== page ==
It will thus be noted that the bedding may be conveniently changed without materially inconveniencing or disturbing the occupant of the bed, and it will be apparent that while gaps are lett between the successive supports. I I, I3, when either set of these is removed from the other, the occupant of the bed still has at least one-hal! of the total supporting area to rest upon at all times. This supporting area is well distributed so that the removal oi either set of supports will not materially inconvenience or annoy the occupant.

It should also be noted that the occupant of such a bed may also be conveyed from one location to another without material annoyance, either on one section alone or while resting upon both sections. It may be desirable at times to ventilate the bed by permiting the occupant to lie upon one section alone for a period of time, and the removability of supports II, I3 will permit exposing relatively large areas for treatment of bed sores, or for use of accessories. It should vbe observed that any one or more of the supports I I, I3 may be conveniently removed, the .supports II being removable by virtue of the clamping screws 22, and the supports I3 being removable by virtue of the hooks 40 coacting with the sockets 35. It should also be observed that the racks 30 coacting with the pinions 3l will insure proper alinement and sliding of the two bed.v sections relative to each other, so that the assembly and dismantling of the bed sections may be accomplished without inconvenience.

In the modiiied operating table 'assemblage of Fig. '7, the table is constructed in a manner quite similar to that of the bed shown in Figs. 1 to 3 inclusive. This operating assemblage comprises a main frame I0' and an auxiliary frame I2', the former having padded supports II' associated therewith, while the latter has similar padded supports I3' supported thereby. The only diierence between this operating table assemblage and the bed assemblage previously described, is that the bars I1, rods I8, and springs I9 have been omitted from the supports II', and these have been mounted directly upon the plate 2|; and the bars 31, rods 38 and springs 39 have been omitted from the supports I3' and these have been mounted directly upon the brackets 34. This assemblage therefore omits the resiliency provided by the springs I9, 39, and produces a body supporting surface which is padded but not adapted to give the same as the mattress construction will. The mode of utilizing the operating table is precisely the same as tha-t described in connection with the bed assemblage, and the supports I I' and I3 may be removed from this modified operating table assemblage in the s'ame manner as in the bed assemblage.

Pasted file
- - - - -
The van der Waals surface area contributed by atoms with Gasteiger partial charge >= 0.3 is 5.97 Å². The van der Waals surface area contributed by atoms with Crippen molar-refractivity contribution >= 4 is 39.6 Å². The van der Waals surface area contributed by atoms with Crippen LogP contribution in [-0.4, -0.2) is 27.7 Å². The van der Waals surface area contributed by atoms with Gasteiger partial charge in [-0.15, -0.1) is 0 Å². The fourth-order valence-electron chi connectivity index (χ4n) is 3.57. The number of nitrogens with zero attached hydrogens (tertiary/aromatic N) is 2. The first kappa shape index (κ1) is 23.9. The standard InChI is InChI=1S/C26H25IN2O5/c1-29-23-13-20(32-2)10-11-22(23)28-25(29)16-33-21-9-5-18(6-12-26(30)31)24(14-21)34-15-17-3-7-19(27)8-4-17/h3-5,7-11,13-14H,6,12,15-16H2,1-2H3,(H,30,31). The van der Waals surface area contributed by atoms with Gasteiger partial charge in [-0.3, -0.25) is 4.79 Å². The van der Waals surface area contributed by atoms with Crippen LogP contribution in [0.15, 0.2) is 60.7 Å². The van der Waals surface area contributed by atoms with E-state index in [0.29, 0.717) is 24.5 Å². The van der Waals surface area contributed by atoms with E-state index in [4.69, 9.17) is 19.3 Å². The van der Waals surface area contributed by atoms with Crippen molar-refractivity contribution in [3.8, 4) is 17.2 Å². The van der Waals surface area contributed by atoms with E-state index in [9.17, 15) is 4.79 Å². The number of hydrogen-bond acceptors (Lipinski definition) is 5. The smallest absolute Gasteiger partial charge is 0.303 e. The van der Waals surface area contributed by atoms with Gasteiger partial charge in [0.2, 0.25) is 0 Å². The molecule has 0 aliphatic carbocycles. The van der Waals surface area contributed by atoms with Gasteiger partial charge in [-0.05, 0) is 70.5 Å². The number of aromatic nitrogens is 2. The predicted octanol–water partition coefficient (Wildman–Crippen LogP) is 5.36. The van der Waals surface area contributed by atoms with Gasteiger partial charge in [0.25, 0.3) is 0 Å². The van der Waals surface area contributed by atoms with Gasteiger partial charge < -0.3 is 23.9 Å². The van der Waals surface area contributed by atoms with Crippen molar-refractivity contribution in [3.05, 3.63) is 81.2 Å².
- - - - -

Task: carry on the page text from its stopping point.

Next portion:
In the modied cot bed structure of Fig. 8, the main frame 43 has parallel side beams 44, and two series of alternately arranged parallel elongated mattress sections 45, 46 are removably attached to the side beams 44. Each of the mattress sections 45, 46 has anend projection 41 coacting with a recess in one of the side beams 44, and the opposite ends of each mattress section are provided with a retaining pin 48 which is spring pressed bymeans of a spring 48 to normally hold the same within a hole 50 in the end of the lower bar of the mattress section. By withdrawing theA pin 48 of any section 46, 48, the adjacent end of this section may be lowered to a position be-l neath the adjacent side bar 44, and the projection 41 of that section may subsequently be withdrawn from its normal retaining recess. By alternating vthe mattress sections 4l, 46, the manipulator of the mattress sections may remove and replace linen on alternate sections from one side of the bed and from intervening sections at the other side of the bed. Obviously, this modified cot bed assemblage will likewise permit changing of bedding without disturbing an occupant of the cot. and mattress sections may also be removed for purposes of ventilation, treatment of bed sores, and for convenient use of accessories.

' From the foregoing speciilc description it will be apparent that my present invention provides an improved bed structure especially adapted for use by invalids and sick persons, which will permit convenient change of bedding without inconveniencing the occupant of the bed. The improved assemblage will also permit convenient treatment of bed sores, and use of accessories, and any of the mattress sections may be replaced as a unit when uniit for further use. 'I'he assemblages when completely assembled, function no different than an ordinary bed or operating table or cot, and the body supporting mattress sections may be formed of any desired number and widthr without departing from the present invention.